Did you know that it's possible to reverse type 2 diabetes? If you have type 2 diabetes, don’t frequently measure your BMI, or aren’t concerned with losing weight, now is the time to start.
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Recently, a study from the Human Nutrition Research Centre at Newcastle University discovered that adults with “type 2 diabetes and a BMI of 21 kg/m2 to 27 kg/m2” have a “high likelihood of diabetes remission if they lose 10% of their starting weight.”
A Study of Diabetes Remission: Is diabetes remission possible?
The question: What does it take for type 2 diabetes remission?
Researchers looked at twenty adults–over half women–with type 2 diabetes with an average age of 59 years and a healthy BMI range. Over 46 weeks, these adults underwent three cycles of 5% weight loss and followed a strict low-calorie diet of 800 daily. This diet included an intake of low-starch vegetables and meal replacements.
Researchers at the Human Nutrition Research Centre compared the weight loss results of those with type 2 diabetes with twenty adults without type 2 diabetes (matched by age, sex, and BMI levels).
The Results: What percent of patients with type 2 diabetes achieved remission?
The answer? This study found that 70% of those with type 2 diabetes achieved diabetes remission.
Those with type 2 diabetes who participated in the study experienced an average weight loss of roughly 17 pounds or 10.7% of their initial body weight. Waist measurements and body fat were reduced among men with type two diabetes but stayed higher among women compared to the matched participants without type 2 diabetes. The participants could also maintain this weight loss between 6 months and a year.
According to Alison Barnes, RD, one of the lead research associates and dietitian at the Human Nutrition Research Centre at Newcastle University, adults with type 2 diabetes felt “better and satisfied” with their weight due to their new diet and weight loss.
In addition, according to Healio, “researchers observed a mechanism underlying diabetes remission involving reducing fat in the liver and pancreas. Baseline liver fat levels were 2.5 times higher among participants with type 2 diabetes than in the matched control group but reduced to less than 2% by 24 weeks.”
As the fat volume in the liver and pancreas of type 2 diabetes patients decreased, so did blood glucose levels, while insulin levels increased. HbA1C results improved from roughly 7.1 % to 6.4 % NGSP in 12 months. That meant you could see significant progress in diabetes remission.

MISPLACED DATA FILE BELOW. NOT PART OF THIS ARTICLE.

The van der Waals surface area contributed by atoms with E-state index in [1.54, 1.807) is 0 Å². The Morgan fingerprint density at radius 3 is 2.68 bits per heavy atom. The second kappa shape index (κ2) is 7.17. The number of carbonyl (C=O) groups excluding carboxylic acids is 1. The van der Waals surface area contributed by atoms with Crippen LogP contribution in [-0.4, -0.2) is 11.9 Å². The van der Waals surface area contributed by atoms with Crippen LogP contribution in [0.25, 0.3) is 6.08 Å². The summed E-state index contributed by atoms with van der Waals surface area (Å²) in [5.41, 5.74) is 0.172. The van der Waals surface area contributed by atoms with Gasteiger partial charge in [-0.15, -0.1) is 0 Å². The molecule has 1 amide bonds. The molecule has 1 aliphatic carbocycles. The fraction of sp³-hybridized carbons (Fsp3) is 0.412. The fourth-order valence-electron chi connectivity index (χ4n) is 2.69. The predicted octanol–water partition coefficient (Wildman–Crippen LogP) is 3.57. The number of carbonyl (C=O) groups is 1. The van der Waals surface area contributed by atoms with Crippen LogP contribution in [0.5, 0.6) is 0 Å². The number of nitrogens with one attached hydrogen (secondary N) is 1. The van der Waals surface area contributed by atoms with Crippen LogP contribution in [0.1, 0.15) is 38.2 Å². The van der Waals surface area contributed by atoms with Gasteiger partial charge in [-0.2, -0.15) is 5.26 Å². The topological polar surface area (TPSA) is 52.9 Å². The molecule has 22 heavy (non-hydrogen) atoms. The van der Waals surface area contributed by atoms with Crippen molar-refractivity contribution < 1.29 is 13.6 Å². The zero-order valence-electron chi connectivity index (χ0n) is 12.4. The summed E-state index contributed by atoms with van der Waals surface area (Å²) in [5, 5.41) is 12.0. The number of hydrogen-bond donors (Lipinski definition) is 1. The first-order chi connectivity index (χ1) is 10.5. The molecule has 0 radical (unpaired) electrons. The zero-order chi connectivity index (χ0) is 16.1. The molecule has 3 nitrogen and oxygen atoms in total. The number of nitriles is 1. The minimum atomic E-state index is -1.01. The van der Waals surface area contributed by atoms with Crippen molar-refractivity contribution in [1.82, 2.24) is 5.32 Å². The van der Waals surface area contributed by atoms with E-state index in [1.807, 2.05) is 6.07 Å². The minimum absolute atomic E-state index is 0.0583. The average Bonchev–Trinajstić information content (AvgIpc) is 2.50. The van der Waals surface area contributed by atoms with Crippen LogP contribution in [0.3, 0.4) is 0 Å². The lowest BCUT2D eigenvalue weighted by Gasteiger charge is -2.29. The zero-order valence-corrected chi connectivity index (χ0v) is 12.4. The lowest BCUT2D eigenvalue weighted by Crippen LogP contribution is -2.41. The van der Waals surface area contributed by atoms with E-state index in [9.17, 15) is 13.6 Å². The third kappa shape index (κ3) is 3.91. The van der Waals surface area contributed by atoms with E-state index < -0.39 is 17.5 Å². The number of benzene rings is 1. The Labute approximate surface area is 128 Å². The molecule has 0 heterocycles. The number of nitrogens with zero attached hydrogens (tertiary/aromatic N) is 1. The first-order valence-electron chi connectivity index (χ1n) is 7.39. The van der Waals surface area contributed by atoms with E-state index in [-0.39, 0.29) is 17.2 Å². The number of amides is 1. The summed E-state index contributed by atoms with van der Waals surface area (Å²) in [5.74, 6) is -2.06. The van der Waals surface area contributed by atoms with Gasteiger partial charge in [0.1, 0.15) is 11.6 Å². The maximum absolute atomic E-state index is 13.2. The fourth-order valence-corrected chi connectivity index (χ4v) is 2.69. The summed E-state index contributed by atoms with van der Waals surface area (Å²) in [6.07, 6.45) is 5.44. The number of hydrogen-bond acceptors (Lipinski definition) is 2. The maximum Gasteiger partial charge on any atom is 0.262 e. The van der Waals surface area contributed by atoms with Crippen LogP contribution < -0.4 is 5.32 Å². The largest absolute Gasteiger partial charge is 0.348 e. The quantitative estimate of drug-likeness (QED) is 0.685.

It can be concluded that having a healthy BMI and losing 10% of your body weight can help with the remission of type 2 diabetes.
This insight can change the ways of thinking for both doctors who recommend treatment and patients who make efforts to manage their diabetes and improve it. Doctors can now recommend weight loss as a valuable treatment option.
Can Type 2 diabetes be reversed permanently?
While these two factors are key to managing diabetes and increasing the chances of remission, having a healthy BMI and losing weight do not guarantee permanent remission or even prevent diagnosis completely. Alison Barnes, RD, research associate and dietitian, said, “However, if we look at the numbers, 15% of new diagnoses of type 2 diabetes are actually in people who have a BMI within that healthy range.”
Ensuring better health through exercise and losing weight to have an average BMI level is encouraged by researchers and healthcare professionals. Still, there is no guarantee that it will prevent you from developing type 2 diabetes or reverse your diabetes. Other risk factors, such as having a family history of diabetes, can impact the development of the condition.
If you have type 2 diabetes, prediabetes, a history of diabetes in your family, or any other high-risk factors, consider making an effort to better manage your diabetes by way of weight loss. Frequent measuring of your BMI may also help you maintain an average weight. With these practices, you, too, could bring your diabetes into remission.
One of the best ways of tracking the progress and improvement of your diabetes management is by frequently testing your A1C levels every three months.
Curious how you can do that at home? Learn more about our at-home diabetes management device.